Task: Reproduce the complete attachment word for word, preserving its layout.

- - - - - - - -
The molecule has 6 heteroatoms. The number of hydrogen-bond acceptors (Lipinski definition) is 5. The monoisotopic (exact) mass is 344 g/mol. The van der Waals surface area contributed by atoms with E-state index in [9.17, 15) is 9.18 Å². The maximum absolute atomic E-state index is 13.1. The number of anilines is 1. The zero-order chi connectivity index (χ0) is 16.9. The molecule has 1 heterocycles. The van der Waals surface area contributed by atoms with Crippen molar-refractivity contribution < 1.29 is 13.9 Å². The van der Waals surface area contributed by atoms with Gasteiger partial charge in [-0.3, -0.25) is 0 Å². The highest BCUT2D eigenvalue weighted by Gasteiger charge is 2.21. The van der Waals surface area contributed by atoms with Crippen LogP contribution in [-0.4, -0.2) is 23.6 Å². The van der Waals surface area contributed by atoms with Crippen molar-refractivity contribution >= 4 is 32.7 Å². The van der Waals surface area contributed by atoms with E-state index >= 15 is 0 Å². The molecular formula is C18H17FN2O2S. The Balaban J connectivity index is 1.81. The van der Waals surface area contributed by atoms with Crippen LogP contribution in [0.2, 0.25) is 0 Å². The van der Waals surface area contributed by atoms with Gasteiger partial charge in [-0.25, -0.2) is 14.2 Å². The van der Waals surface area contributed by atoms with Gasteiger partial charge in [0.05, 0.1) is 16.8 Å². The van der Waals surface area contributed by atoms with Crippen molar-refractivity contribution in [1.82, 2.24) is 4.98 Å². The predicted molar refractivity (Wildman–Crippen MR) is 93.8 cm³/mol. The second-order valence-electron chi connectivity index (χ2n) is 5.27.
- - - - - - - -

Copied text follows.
The molecule has 6 heteroatoms. The number of hydrogen-bond acceptors (Lipinski definition) is 5. The monoisotopic (exact) mass is 344 g/mol. The van der Waals surface area contributed by atoms with E-state index in [9.17, 15) is 9.18 Å². The maximum absolute atomic E-state index is 13.1. The number of anilines is 1. The zero-order chi connectivity index (χ0) is 16.9. The molecule has 1 heterocycles. The van der Waals surface area contributed by atoms with Crippen molar-refractivity contribution < 1.29 is 13.9 Å². The van der Waals surface area contributed by atoms with Gasteiger partial charge in [-0.3, -0.25) is 0 Å². The highest BCUT2D eigenvalue weighted by Gasteiger charge is 2.21. The van der Waals surface area contributed by atoms with Crippen LogP contribution in [-0.4, -0.2) is 23.6 Å². The van der Waals surface area contributed by atoms with Crippen molar-refractivity contribution >= 4 is 32.7 Å². The van der Waals surface area contributed by atoms with E-state index >= 15 is 0 Å². The molecular formula is C18H17FN2O2S. The Balaban J connectivity index is 1.81. The van der Waals surface area contributed by atoms with Crippen LogP contribution in [0.2, 0.25) is 0 Å². The van der Waals surface area contributed by atoms with Gasteiger partial charge in [-0.25, -0.2) is 14.2 Å². The van der Waals surface area contributed by atoms with Gasteiger partial charge in [0.05, 0.1) is 16.8 Å². The van der Waals surface area contributed by atoms with Crippen molar-refractivity contribution in [1.82, 2.24) is 4.98 Å². The predicted molar refractivity (Wildman–Crippen MR) is 93.8 cm³/mol. The second-order valence-electron chi connectivity index (χ2n) is 5.27.